There was no way a horse being stabled in the front room of a residential house “would come out alive” if it crashed through the floor, a court has been told.
Western Isles Council seized Stephanie Ann Noble’s adult Connemara pony, called Grey Lady Too, in February 2014, claiming its living conditions for the previous two years in the front room of the ex-council house at Broadbay View, Back, in Lewis, were too cramped and broke guidelines.
Though Ms Noble is still the official owner, the local authority is forced to pay thousands of pounds in looking after it, about four times its value.
The council has gone to court to try and obtain legal ownership and sell the horse.
A legal blunder resulted in the council’s earlier bid to abolish Ms Noble’s rights to the animal being thrown out by a sheriff.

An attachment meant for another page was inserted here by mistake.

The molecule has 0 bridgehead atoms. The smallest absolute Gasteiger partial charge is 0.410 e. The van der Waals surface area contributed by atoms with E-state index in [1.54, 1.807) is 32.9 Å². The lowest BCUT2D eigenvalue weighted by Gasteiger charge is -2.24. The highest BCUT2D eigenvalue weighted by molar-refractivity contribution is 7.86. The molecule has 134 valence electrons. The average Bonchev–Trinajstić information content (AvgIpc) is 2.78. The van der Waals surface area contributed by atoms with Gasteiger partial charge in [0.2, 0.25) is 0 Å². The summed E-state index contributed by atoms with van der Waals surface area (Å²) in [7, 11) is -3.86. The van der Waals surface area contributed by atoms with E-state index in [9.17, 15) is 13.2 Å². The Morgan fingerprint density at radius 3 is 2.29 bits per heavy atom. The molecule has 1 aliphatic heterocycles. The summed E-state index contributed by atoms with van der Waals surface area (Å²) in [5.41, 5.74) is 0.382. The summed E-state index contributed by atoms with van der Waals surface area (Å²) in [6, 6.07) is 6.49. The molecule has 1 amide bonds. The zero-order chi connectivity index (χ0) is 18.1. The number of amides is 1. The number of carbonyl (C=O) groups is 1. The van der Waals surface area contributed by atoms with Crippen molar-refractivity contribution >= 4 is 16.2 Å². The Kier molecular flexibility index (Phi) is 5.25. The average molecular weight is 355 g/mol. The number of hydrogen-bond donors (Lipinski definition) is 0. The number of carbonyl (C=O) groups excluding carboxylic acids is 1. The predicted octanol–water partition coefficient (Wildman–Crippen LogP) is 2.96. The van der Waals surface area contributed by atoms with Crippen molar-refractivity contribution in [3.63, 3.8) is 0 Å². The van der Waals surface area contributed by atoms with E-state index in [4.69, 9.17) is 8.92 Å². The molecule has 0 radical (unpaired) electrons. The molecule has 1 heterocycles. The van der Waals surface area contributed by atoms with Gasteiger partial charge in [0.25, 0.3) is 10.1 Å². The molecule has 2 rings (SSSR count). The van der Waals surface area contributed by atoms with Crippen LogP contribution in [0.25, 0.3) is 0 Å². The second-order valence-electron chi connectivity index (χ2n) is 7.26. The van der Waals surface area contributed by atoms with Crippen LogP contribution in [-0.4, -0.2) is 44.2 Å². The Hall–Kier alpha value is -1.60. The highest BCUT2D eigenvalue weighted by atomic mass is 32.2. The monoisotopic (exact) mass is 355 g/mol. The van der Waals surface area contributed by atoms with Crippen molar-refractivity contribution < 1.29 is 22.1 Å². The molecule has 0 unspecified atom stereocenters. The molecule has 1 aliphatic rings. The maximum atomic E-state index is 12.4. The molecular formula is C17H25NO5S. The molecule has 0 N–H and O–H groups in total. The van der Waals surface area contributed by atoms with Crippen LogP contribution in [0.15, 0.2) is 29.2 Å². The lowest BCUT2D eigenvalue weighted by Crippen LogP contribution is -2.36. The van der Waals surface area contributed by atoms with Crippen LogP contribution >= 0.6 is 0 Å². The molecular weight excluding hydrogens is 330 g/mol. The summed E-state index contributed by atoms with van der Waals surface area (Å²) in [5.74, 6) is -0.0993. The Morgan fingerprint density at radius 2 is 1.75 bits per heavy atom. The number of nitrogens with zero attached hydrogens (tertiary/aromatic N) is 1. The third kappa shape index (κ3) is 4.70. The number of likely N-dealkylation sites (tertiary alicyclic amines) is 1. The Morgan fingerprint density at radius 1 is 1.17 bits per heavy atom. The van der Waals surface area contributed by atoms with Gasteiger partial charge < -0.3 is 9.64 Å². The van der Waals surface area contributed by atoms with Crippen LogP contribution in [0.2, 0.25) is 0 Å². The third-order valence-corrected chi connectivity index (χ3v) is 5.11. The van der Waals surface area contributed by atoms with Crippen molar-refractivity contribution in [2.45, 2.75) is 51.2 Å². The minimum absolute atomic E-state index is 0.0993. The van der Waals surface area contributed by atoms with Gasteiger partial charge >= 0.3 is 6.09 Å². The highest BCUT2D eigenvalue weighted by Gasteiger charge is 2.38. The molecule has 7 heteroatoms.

Stornoway Sheriff Court previously heard Ms Noble cleared the living room of all furniture to rig up a makeshift stable after grazing arrangements suddenly stopped during Christmas 2011.
Yesterday advocate Stewart Buchanan, representing Ms Noble, said the council took no action for a long period despite its claims Grey Lady Too would suffer if did not move out of the house.
He maintained there were no realistic risks after it moved in, otherwise the council “would have taken steps to protect the animal.”
Giving evidence, council animal health inspector Kenny Macleod said he was looking at the long term issues including a “massive risk” of the wooden floorboard rotting from “gallons of urine going down on it.”
“If the horse went through the floor it would not come out of that house alive,” he emphasised.
There was also the hazard of it jumping through the window.
Mr Macleod said: “The whole case is to do with the long term suffering of the horse.
The case before Sheriff David Sutherland was adjourned to a later date.